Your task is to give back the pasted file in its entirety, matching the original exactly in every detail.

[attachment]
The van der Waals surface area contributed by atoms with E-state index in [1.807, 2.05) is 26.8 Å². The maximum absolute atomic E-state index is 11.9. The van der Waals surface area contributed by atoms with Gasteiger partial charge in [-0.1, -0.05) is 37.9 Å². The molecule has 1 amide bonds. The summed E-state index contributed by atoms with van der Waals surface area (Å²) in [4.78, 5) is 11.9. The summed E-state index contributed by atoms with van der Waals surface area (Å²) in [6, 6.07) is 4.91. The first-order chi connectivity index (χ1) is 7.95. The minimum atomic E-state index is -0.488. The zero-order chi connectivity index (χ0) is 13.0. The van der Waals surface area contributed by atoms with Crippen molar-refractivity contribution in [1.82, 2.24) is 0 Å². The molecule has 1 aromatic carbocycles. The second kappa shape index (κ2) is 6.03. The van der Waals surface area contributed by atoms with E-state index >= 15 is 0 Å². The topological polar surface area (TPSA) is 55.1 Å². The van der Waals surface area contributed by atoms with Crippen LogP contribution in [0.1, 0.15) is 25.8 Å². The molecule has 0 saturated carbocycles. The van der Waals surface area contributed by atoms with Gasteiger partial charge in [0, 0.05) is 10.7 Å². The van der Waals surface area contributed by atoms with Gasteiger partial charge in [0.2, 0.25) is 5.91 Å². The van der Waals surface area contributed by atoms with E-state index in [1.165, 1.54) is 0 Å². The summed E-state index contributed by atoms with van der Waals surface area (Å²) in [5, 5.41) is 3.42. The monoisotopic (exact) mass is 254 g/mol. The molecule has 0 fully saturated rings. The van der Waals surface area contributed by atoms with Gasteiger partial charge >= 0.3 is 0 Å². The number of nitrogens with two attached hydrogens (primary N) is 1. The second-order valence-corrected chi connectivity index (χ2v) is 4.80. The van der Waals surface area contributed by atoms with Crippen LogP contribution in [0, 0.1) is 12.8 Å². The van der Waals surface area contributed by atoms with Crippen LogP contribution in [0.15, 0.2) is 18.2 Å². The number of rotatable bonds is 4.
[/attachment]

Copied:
The van der Waals surface area contributed by atoms with E-state index in [1.807, 2.05) is 26.8 Å². The maximum absolute atomic E-state index is 11.9. The van der Waals surface area contributed by atoms with Gasteiger partial charge in [-0.1, -0.05) is 37.9 Å². The molecule has 1 amide bonds. The summed E-state index contributed by atoms with van der Waals surface area (Å²) in [4.78, 5) is 11.9. The summed E-state index contributed by atoms with van der Waals surface area (Å²) in [6, 6.07) is 4.91. The first-order chi connectivity index (χ1) is 7.95. The minimum atomic E-state index is -0.488. The zero-order chi connectivity index (χ0) is 13.0. The van der Waals surface area contributed by atoms with Crippen molar-refractivity contribution in [1.82, 2.24) is 0 Å². The molecule has 1 aromatic carbocycles. The second kappa shape index (κ2) is 6.03. The van der Waals surface area contributed by atoms with E-state index >= 15 is 0 Å². The topological polar surface area (TPSA) is 55.1 Å². The van der Waals surface area contributed by atoms with Crippen LogP contribution in [0.1, 0.15) is 25.8 Å². The molecule has 0 saturated carbocycles. The van der Waals surface area contributed by atoms with Gasteiger partial charge in [0, 0.05) is 10.7 Å². The van der Waals surface area contributed by atoms with Gasteiger partial charge in [0.2, 0.25) is 5.91 Å². The van der Waals surface area contributed by atoms with E-state index in [1.165, 1.54) is 0 Å². The summed E-state index contributed by atoms with van der Waals surface area (Å²) in [5, 5.41) is 3.42. The monoisotopic (exact) mass is 254 g/mol. The molecule has 0 fully saturated rings. The van der Waals surface area contributed by atoms with Gasteiger partial charge >= 0.3 is 0 Å². The number of nitrogens with two attached hydrogens (primary N) is 1. The second-order valence-corrected chi connectivity index (χ2v) is 4.80. The van der Waals surface area contributed by atoms with Crippen LogP contribution in [0, 0.1) is 12.8 Å². The van der Waals surface area contributed by atoms with Crippen LogP contribution in [0.15, 0.2) is 18.2 Å². The number of rotatable bonds is 4.